According to a particular embodiment, the method further includes preparing tooling context model 141 for performance of the manufacturing process analysis, as follows. Tooling context model 141 is meshed using the analysis code guidelines to obtain a meshed tooling model 146. As shown in FIG. 6, a number of boundary conditions, for example the contact conditions between pieces of the die for forging, are mapped onto meshed tooling model 146 using the analysis code guidelines, to obtain a tooling analysis model 147. Boundary conditions are stored, for example in a tooling product data management (PDM) system 320, as indicated in FIG. 6. Tooling PDM system 320 may be PDM system 20 or may be an independent PDM system. The boundary conditions are mapped, according to one embodiment, by linking tooling PDM system 320 through tooling LME 300.

After tooling analysis model 147 is obtained, manufacturing process analysis 321 is performed thereon to obtain tooling analysis data 323, as indicated in FIG. 6. More particularly, a manufacturing process analysis code is executed using tooling analysis model 147 and a number of convergence criteria and process parameters. Exemplary process parameters include clamping forces, press speed, and temperature, and are stored for example in tooling PDM system 320. Exemplary manufacturing process analyses 321 are performed using finite element methodology and include simulation of the manufacturing process to generate data for stresses, deflections, temperatures, and strain rates for the part being manufactured and for the tooling, for example the die.

Tooling analysis data 323 are then used to evaluate tooling geometry 62 of tooling master model 134, according to a particular embodiment. More particularly, tooling analysis data 323 is evaluated, for example, by an automated computer program or operator. If tooling analysis data 323 is deemed unsatisfactory, tooling geometry 62, and hence tooling master model 134, is modified using a set of manufacturing goals and taking into account tooling design tradeoffs, as indicated in FIG. 6. The manufacturing goals and tooling design tradeoffs vary based on implementation. Typical exemplary tooling goals for blade 10 include tooling service life and material used for tooling, and exemplary tooling design tradeoffs include cost, time to make tooling, and set-up time in production. In contrast, if the results of the evaluation are found to be satisfactory, tooling master model 134 is not altered, as indicated in FIG. 6.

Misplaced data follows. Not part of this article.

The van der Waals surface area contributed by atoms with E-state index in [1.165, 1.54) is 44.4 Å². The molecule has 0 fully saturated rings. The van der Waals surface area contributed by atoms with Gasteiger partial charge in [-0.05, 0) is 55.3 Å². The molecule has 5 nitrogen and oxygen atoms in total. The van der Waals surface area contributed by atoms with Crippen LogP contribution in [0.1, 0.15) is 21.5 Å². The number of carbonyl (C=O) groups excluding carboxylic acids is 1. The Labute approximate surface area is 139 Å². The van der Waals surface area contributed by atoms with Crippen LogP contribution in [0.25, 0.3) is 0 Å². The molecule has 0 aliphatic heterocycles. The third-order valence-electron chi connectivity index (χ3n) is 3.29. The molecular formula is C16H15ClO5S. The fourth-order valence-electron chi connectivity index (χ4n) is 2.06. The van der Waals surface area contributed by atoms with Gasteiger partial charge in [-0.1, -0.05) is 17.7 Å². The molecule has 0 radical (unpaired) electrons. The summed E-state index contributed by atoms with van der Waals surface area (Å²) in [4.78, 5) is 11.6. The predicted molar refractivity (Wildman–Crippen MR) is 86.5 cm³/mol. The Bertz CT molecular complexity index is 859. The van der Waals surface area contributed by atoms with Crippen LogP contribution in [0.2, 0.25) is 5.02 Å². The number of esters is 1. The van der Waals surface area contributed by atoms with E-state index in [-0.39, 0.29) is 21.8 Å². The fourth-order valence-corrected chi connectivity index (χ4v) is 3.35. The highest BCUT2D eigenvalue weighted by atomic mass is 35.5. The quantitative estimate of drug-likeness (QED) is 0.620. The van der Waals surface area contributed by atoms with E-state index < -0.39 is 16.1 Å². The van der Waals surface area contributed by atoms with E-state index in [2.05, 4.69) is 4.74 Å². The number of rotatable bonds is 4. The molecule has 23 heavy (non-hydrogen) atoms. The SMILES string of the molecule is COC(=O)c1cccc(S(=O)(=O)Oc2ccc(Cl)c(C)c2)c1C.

More particularly, if tooling analysis data 323 is deemed unsatisfactory, the automated computer program or operator revises tooling geometry 62 by modifying the geometric parameters characterizing the constituent tooling features. This in turn updates tooling master model 134, which automatically updates tooling context model 141 because of the associative relationship between tooling master model 134 and tooling context model 141. Accordingly, the orientation through tagging, steps need not be repeated for small parametric scale tooling modifications, as indicated in FIG. 6.

After updating tooling master model 134 (and by association, tooling context model 141), it is useful to repeat manufacturing process analysis 321, to determine whether performance is improved. Repetition of manufacturing process analysis 321 is indicated in FIG. 6 and is performed in the same manner as repetition of engineering analysis 121, as discussed above.

In one embodiment, tooling master model 134 is revised and manufacturing process analysis 321 is repeated until a satisfactory tooling geometry 62 (and corresponding tooling master model 134) is achieved. Alternatively, revision of tooling master model 134 and subsequent repetition of manufacturing process analysis 321 are performed a predetermined number of (one or more, for example five) times. For the latter embodiment, the optimal tooling geometry for part 10 is selected from the iterations, for example by the automated computer program or operator based on the manufacturing goals and tooling design tradeoffs. If no additional manufacturing process analyses are to be performed, tooling master model 134 corresponds to the optimal tooling geometry.